Another decisive aspect of evaluating effectiveness is the difficulty in measuring outcomes. This is particularly true in many social interventions “which are only really understood by those experiencing them” [27].

It is worth noticing that the process of policymaking is not a linear one. In fact, “policy decisions often accrete through multiple disjointed steps” [28] and the influence of policy research on policymaking cannot be primarily conceived as a direct, punctual and immediate contribution to single issues. Researchers wishing to find such a linear relationship, with decisions taken on the basis of a consideration of their findings, will be almost always disappointed. This does not mean that research is ignored; it means rather that utilization of research is a more pervasive phenomenon. “Officials absorb a great deal of research knowledge through informal routes” [28] and in the medium and long term researchers working closely and constantly with practitioners can contribute in many indirect ways in giving information, introducing new ideas, proposing new terms, etc. which gradually become part of policymakers’ sets of reasoning.

Notwithstanding this, it is true that research utilization remains, in many respects, poor [29]; and researchers should try to overcome this lack of utilization. Burton [30] suggests four opportune developments which researchers should work towards to make their findings more utilizable:

1) a constant orientation towards customers’ needs rather than towards their own preferences;

2) an adequate investment (of time) for a greater dialogue with policymakers;

3) a proper style of communication, presenting their findings “clearly, concisely and coherently” [30] while avoiding specialized jargon;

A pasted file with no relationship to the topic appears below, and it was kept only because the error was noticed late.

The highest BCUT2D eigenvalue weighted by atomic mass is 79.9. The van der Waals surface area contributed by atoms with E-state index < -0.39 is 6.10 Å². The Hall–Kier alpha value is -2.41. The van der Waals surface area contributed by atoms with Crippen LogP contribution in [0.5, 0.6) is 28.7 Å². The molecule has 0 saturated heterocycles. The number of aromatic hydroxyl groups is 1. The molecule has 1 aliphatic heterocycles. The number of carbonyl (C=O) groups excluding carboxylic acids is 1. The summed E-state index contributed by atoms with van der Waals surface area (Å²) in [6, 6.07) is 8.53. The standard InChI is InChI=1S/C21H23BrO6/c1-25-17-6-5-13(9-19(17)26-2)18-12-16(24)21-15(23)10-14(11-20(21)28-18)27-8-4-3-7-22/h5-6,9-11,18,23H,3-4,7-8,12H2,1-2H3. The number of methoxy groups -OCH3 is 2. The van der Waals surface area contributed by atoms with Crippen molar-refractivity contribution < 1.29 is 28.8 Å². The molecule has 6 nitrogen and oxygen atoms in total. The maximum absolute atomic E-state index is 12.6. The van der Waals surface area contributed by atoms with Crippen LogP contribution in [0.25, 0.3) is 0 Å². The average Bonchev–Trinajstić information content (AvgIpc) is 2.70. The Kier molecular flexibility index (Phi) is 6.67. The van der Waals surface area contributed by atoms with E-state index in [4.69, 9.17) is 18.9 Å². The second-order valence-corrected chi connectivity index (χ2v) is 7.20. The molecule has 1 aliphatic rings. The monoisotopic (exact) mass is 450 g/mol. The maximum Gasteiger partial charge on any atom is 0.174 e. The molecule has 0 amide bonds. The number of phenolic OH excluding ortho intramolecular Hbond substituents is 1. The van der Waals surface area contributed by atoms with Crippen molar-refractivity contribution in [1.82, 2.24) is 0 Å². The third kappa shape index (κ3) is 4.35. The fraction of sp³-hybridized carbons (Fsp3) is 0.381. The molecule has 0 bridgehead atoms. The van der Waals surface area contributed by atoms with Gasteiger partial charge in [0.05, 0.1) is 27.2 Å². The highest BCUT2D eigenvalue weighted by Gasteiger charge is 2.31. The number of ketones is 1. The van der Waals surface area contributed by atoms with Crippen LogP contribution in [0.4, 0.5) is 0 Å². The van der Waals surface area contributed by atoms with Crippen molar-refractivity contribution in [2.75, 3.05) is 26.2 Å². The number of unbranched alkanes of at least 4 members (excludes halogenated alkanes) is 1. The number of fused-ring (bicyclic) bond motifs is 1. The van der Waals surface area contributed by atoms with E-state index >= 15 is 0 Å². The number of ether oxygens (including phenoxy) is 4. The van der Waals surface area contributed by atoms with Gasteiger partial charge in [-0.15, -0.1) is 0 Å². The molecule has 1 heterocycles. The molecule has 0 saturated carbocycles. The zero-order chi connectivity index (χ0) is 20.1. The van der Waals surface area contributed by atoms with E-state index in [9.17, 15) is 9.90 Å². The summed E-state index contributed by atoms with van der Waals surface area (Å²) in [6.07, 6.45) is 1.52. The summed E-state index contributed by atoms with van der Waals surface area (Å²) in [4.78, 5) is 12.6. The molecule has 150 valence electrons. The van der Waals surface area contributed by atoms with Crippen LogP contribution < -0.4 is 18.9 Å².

4) a greater attention to the quality of their research.

These aspects remain permanent and valid suggestions even when policy research is called to play a new role in many respects, because of the significant transformations affecting policymaking, due to the increasing amount of complexity and uncertainty we are facing. The following paragraphs will try to illustrate some of the dimensions of these transformations.

3.2. Scientific Advice in a Risk Society –

Challenge for Democracy

In a “risk-society” only some issues can be settled with purely scientific advice. Risks themselves are not all the same. Technical innovation and the development of an increasingly participatory society pose new kind of uncertainties and dialectical tensions. Recently Bijeker et al. [31] have proposed a quite effective framework of 4 different typologies of “risk”:

- “simple”—there is uncertainty, although all knowledge is, in principle, available;

- “complex”—knowledge elements are available, although controversial;

- “uncertain”—the problem shows a structural lack of scientific knowledge, although a sufficient degree of consensus characterizes the issue;

- “ambiguous”—not only is scientific knowledge structurally unable to fill the gap, but there is no consensus and even societal dominant values are challenged.

Scientific advice can play a decisive role only in some of these cases, typically those situations where the risk problem is “simple” or “complex”. In all the other cases, where the risk problem is either “uncertain” or “ambiguous”, scientific advice has to be adequately integrated by both stakeholders’ involvement and societal debate.

Bijker et al. [31] argue for a combination of technical expertise with societal participation. In a modern society, scientific bodies fully comply with their own democratic responsibility when (and if) on one side they guarantee the specific contribution of scientists—as long as the myth of objectivity of standard, normal science is overcome by a constructivist perspective—and on the other side when they recognize and give room to other forms of knowledge and experience (as long as any coordination work of forming ad hoc committees is adequate).